When Anne is sent by her orphanage (by mistake) to Green Gables, a farm on Price Edward Island, Anne finds all of these things. She instantly falls in love with Green Gables’s rolling hills and forms a kinship with Matthew, the gentle and softspoken co-owner of the farm. Although the other owner, Matthew’s sister is tough-as-nails and threatens to send Anne back on account of their having no need for a girl on the farm, Anne soon wins over steely Marilla with her imagination, charm and ridiculous shenanigans. Anne of Green Gables is the story of Anne Shirley as she finds a home, friendships, and future. She quickly befriends Diana Barry (her dearest, most cherished bosom friend), and excels at school (taking first place in so many subjects, especially with the guidance of new schoolmaster Miss Stacy), and even forms a rivalry with the infuriating Gilbert Blythe (who dared make fun of Anne’s red hair, to catastrophic ends).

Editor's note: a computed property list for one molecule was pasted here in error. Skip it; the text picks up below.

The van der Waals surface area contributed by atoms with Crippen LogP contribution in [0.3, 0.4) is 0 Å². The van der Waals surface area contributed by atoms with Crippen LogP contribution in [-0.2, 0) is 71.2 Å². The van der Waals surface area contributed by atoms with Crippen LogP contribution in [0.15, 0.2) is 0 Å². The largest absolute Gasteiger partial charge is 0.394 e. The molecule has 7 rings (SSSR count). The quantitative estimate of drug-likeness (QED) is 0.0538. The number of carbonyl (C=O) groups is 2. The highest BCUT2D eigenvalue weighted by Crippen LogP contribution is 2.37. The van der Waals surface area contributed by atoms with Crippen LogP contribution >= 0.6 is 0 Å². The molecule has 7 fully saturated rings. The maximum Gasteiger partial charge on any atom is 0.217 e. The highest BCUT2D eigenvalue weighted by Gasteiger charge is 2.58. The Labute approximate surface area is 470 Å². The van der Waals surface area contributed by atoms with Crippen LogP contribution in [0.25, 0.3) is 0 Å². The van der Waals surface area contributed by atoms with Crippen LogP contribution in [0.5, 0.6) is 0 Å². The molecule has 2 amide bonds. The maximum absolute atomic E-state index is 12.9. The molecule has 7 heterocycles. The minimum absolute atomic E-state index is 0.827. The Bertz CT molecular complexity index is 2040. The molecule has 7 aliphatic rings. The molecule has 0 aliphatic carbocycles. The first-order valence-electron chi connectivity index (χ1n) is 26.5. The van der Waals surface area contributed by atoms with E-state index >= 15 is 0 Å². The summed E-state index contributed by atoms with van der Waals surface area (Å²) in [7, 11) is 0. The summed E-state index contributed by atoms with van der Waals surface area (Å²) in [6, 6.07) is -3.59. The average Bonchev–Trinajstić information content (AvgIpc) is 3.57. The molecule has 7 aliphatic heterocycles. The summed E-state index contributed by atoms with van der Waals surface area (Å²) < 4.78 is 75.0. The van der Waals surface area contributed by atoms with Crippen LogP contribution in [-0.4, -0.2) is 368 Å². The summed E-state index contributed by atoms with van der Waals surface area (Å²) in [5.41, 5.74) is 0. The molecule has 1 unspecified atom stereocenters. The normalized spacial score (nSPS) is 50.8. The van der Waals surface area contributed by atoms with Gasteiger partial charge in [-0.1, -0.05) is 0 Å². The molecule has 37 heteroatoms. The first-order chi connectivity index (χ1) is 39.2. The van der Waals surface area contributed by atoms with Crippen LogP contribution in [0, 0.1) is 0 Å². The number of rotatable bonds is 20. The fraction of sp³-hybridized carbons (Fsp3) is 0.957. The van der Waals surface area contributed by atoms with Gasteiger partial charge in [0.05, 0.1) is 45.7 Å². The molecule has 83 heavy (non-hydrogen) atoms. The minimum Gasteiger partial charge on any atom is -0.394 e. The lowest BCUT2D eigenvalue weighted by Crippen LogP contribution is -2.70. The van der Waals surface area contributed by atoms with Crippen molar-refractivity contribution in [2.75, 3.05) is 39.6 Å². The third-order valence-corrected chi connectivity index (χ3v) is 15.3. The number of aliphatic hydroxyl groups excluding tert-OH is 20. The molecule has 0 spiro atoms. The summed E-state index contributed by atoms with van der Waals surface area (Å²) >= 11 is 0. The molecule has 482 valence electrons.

Dear readers, kindred spirits, bosom friends: I love Anne of Green Gables.
I’ve loved it since I was a child: discovering the redhead’s adventures on PEI, marveling at her imaginative scope, and desperately wanting a bosom friend of my own (and secretly, to try Marilla’s raspberry cordial that isn’t actual raspberry cordial). My original volume of Anne of Green Gables was so dogeared and weather-worn that it fell apart by the time I reached adulthood – but not before I was able to pass the book on to my younger sisters.
My family moved quite a bit when I was young – from Hawaii to Japan to Indonesia, back to Japan, Indonesia, the Philippines. I had a very happy childhood and younger sisters whom I tortured and love dearly, but I always did yearn for the kind of permanence of home that Anne yearns for in her adventures. I could identify with her feelings of isolation and getting lost in books and her own imagination, wanting a bosom friend of one’s very own, desperately needing to succeed at school and beat the rest of the class. And, beyond those personal reasons, Anne of Green Gables resonated so much with me because it was a book written in the early 20th century about a girl facing pretty impossible odds, yet rising to find happiness and home and success because of her own gumption and ingenuity, as well as the kindness and inherent goodness of others. It’s an uplifting and empowering story – a fairy tale of sorts, but one rooted in humor and goodwill and imagination. Not to mention, the books are written in L.M. Montgomery’s sparkling prose, with Anne’s vivid thoughts and frankly impressive vocabulary coloring the reading experience.